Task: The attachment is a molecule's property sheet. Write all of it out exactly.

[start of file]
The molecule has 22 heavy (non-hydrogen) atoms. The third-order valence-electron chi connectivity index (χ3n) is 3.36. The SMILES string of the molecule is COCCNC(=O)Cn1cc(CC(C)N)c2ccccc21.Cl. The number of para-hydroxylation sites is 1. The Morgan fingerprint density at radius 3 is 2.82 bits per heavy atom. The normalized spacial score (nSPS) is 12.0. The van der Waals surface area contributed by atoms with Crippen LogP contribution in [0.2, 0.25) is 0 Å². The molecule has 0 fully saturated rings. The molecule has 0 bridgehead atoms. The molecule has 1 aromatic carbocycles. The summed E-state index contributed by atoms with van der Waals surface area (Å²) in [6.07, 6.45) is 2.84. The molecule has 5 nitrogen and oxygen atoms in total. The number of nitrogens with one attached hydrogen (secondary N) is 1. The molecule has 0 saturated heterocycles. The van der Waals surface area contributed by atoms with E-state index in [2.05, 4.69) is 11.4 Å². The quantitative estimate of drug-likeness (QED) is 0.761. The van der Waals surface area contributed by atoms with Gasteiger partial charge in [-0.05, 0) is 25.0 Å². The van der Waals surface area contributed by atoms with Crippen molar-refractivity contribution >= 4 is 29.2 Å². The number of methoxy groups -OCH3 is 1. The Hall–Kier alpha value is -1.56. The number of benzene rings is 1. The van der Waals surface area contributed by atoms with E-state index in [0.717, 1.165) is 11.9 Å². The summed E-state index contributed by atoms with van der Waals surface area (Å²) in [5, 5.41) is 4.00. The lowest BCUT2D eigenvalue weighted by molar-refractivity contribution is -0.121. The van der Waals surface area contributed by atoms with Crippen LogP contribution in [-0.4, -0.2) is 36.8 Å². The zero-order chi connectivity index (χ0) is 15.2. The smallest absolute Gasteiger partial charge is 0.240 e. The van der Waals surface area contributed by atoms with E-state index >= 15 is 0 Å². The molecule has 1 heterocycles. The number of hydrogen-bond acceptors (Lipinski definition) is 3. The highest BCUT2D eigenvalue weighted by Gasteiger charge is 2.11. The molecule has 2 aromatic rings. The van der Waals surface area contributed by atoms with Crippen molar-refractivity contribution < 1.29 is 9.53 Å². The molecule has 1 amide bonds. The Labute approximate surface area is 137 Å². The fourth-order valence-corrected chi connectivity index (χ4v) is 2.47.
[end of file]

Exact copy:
The molecule has 22 heavy (non-hydrogen) atoms. The third-order valence-electron chi connectivity index (χ3n) is 3.36. The SMILES string of the molecule is COCCNC(=O)Cn1cc(CC(C)N)c2ccccc21.Cl. The number of para-hydroxylation sites is 1. The Morgan fingerprint density at radius 3 is 2.82 bits per heavy atom. The normalized spacial score (nSPS) is 12.0. The van der Waals surface area contributed by atoms with Crippen LogP contribution in [0.2, 0.25) is 0 Å². The molecule has 0 fully saturated rings. The molecule has 0 bridgehead atoms. The molecule has 1 aromatic carbocycles. The summed E-state index contributed by atoms with van der Waals surface area (Å²) in [6.07, 6.45) is 2.84. The molecule has 5 nitrogen and oxygen atoms in total. The number of nitrogens with one attached hydrogen (secondary N) is 1. The molecule has 0 saturated heterocycles. The van der Waals surface area contributed by atoms with E-state index in [2.05, 4.69) is 11.4 Å². The quantitative estimate of drug-likeness (QED) is 0.761. The van der Waals surface area contributed by atoms with Gasteiger partial charge in [-0.05, 0) is 25.0 Å². The van der Waals surface area contributed by atoms with Crippen molar-refractivity contribution >= 4 is 29.2 Å². The number of methoxy groups -OCH3 is 1. The Hall–Kier alpha value is -1.56. The number of benzene rings is 1. The van der Waals surface area contributed by atoms with E-state index in [0.717, 1.165) is 11.9 Å². The summed E-state index contributed by atoms with van der Waals surface area (Å²) in [5, 5.41) is 4.00. The lowest BCUT2D eigenvalue weighted by molar-refractivity contribution is -0.121. The van der Waals surface area contributed by atoms with Crippen LogP contribution in [-0.4, -0.2) is 36.8 Å². The zero-order chi connectivity index (χ0) is 15.2. The smallest absolute Gasteiger partial charge is 0.240 e. The van der Waals surface area contributed by atoms with E-state index >= 15 is 0 Å². The molecule has 1 heterocycles. The number of hydrogen-bond acceptors (Lipinski definition) is 3. The highest BCUT2D eigenvalue weighted by Gasteiger charge is 2.11. The molecule has 2 aromatic rings. The van der Waals surface area contributed by atoms with Crippen molar-refractivity contribution < 1.29 is 9.53 Å². The molecule has 1 amide bonds. The Labute approximate surface area is 137 Å². The fourth-order valence-corrected chi connectivity index (χ4v) is 2.47.